For a hot infusion you will need…

-2-5 tablespoons of ground slippery elm bark
-1 cup of boiling water
-Your favorite mug
-Honey to taste

Directions

Put the slippery elm bark in your favorite mug and cover with boiling water. Stir and steep, covered, for 5-10 minutes. Add honey to taste.

3. Gotta’ Love Licorice

Last but certainly not least is licorice root, also a demulcent and keeper of that oh so precious mucilage. And yes, like marshmallow root, licorice root does not resemble much of its more artificial cousin that we are used to. But, especially with a bit of honey, it’s a wonderful soothing tea. It can also be made cold or hot, depending on your preferences-although again cold infusion may protect the integrity of mucilage more.

Licorice Indigestion Tea

For a cold infusion you will need…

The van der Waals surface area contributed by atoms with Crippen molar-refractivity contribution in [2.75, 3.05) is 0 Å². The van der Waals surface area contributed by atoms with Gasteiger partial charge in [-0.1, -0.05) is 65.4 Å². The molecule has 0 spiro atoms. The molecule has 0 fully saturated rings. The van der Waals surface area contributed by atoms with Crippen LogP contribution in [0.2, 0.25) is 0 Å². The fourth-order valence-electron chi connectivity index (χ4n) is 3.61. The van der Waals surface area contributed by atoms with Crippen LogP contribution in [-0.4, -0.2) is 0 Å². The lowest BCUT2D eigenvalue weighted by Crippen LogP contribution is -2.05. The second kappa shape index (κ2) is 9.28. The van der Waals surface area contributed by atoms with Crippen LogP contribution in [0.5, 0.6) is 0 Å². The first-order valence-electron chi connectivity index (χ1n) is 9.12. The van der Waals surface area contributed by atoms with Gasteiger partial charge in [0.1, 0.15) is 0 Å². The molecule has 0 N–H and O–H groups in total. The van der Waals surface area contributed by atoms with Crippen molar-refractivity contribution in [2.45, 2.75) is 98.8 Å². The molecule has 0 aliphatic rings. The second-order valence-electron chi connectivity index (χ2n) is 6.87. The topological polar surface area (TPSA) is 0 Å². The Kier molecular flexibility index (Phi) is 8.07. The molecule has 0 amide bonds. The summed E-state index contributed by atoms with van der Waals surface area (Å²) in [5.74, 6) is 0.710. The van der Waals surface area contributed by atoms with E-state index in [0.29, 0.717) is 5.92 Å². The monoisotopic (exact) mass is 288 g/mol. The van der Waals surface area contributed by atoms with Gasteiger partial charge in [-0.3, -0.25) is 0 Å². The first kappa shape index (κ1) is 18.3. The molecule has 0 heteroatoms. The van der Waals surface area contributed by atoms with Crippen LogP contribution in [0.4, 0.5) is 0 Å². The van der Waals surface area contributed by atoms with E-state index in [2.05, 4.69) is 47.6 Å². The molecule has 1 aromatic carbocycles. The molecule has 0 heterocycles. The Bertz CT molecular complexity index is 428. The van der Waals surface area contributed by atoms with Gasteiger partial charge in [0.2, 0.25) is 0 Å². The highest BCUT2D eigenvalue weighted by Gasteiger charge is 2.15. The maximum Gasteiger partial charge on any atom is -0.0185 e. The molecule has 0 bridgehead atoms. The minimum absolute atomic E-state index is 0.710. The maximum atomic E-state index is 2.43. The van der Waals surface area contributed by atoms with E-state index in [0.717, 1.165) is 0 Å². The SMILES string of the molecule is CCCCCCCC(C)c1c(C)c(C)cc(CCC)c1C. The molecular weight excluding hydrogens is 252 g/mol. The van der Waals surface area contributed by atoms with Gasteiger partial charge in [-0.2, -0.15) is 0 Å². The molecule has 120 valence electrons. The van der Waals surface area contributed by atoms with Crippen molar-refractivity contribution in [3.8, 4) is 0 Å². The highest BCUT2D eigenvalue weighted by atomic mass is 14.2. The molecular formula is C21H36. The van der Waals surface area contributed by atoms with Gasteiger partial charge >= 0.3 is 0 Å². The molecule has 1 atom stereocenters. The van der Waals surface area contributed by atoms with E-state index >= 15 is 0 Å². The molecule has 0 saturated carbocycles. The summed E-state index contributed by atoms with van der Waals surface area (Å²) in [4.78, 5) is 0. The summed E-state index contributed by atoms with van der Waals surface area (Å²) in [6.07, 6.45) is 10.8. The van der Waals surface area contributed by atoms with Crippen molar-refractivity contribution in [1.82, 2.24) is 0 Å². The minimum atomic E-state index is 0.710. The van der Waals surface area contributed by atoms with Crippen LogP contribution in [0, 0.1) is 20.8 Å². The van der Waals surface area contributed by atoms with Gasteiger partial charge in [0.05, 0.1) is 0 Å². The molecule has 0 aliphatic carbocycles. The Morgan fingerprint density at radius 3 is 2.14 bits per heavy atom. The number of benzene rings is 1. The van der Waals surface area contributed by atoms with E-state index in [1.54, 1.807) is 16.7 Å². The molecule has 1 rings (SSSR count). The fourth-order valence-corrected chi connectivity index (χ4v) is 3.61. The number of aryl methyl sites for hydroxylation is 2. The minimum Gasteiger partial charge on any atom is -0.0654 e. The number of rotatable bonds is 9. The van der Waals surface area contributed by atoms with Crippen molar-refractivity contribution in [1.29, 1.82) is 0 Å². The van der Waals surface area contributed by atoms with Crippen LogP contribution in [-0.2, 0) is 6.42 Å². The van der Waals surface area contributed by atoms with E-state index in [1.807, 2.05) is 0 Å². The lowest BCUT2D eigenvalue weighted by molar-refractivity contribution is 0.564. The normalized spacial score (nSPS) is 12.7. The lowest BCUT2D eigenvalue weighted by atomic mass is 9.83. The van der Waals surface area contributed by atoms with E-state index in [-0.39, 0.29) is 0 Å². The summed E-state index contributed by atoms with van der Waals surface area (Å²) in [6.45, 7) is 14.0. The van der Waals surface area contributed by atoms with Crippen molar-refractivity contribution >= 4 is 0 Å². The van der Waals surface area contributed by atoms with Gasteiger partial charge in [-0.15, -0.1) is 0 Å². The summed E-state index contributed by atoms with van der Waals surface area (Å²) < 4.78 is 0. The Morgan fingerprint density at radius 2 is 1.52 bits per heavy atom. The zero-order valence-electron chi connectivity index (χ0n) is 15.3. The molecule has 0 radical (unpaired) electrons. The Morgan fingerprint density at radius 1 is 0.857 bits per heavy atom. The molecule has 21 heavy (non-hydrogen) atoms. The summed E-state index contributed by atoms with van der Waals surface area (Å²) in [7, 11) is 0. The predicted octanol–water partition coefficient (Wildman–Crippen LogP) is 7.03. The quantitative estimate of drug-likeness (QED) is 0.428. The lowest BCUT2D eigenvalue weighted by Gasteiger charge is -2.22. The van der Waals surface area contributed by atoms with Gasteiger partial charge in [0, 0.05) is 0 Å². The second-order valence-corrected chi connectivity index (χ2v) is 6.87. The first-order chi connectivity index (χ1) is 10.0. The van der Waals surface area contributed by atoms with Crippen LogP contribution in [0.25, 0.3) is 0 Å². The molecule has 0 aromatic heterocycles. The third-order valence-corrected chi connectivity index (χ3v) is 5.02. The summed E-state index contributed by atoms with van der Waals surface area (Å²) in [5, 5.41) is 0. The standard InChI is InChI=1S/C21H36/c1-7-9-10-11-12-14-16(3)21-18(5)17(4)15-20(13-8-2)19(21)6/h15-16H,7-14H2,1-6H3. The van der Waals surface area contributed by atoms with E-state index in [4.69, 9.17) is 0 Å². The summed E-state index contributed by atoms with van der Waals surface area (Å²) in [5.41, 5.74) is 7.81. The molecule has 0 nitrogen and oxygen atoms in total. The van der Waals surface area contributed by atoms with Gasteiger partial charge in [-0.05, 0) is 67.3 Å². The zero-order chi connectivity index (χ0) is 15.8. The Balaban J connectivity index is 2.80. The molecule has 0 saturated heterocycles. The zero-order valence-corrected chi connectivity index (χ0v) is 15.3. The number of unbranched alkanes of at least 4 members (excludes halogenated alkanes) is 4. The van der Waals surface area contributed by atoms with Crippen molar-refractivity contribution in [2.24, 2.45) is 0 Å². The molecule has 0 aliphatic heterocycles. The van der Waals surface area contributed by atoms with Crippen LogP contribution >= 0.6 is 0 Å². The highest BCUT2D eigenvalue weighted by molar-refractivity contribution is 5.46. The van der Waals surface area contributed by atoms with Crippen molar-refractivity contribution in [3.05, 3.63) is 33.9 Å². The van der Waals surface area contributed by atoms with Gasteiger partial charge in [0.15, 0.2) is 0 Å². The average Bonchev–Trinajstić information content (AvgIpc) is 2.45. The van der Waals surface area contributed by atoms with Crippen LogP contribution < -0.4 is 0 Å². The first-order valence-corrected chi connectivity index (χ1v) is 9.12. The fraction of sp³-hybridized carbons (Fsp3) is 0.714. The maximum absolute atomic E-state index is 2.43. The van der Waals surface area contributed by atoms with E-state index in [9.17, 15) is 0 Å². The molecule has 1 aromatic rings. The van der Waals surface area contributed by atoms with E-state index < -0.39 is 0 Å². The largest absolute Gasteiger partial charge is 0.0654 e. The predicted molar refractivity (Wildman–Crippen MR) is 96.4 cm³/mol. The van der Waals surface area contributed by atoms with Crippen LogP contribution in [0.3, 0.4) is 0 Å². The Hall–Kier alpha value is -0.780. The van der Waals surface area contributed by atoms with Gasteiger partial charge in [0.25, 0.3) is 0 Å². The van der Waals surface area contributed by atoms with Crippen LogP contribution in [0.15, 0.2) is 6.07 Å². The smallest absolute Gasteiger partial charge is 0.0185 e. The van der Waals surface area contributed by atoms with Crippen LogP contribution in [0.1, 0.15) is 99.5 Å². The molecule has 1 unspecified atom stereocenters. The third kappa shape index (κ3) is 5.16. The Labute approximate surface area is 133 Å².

-1-2 tablespoons of licorice root
-1 cup of water
-honey to taste
-A glass mason jar

Directions

Add water and licorice to the Mason jar, shake lightly, and store in the fridge up to 24 hours. Strain before drinking.

For a hot infusion you will need…

-1-2 tablespoons of licorice root
-1 cup of boiling water
-Your favorite mug
-Honey to taste

Directions

Grab your fav mug and pop in the licorice root. Cover with boiling water and steep, covered, for 5-8 minutes. Add honey to taste.

An ounce…

…of prevention is worth a pound of cure. Lifestyle changes usually have to accompany any remedy for indigestion. There is no magical cure. How fast you eat, what you eat, what medications you’re on, how much you eat, your weight, and more can all contribute to indigestion and other G.I. problems. However, nature has provided us with some awesome ways to bring us comfort as we go about maintaining our healthy selves! (Mucilage, take a bow.)


P.S. Click here to download my free Coconut Oil eBook. It has over 107 everyday coconut oil uses, including uses for- weight loss, pet health, hair, skin, house cleaning, pests, DIY beauty products and so much more.

By Claire Goodall

Claire is a lover of life, the natural world, and wild blueberries. On the weekend you can find her fiddling in the garden, playing with her dogs, and enjoying the great outdoors with her horse.

Claire is very open-minded, ask her anything 🙂 Meet Claire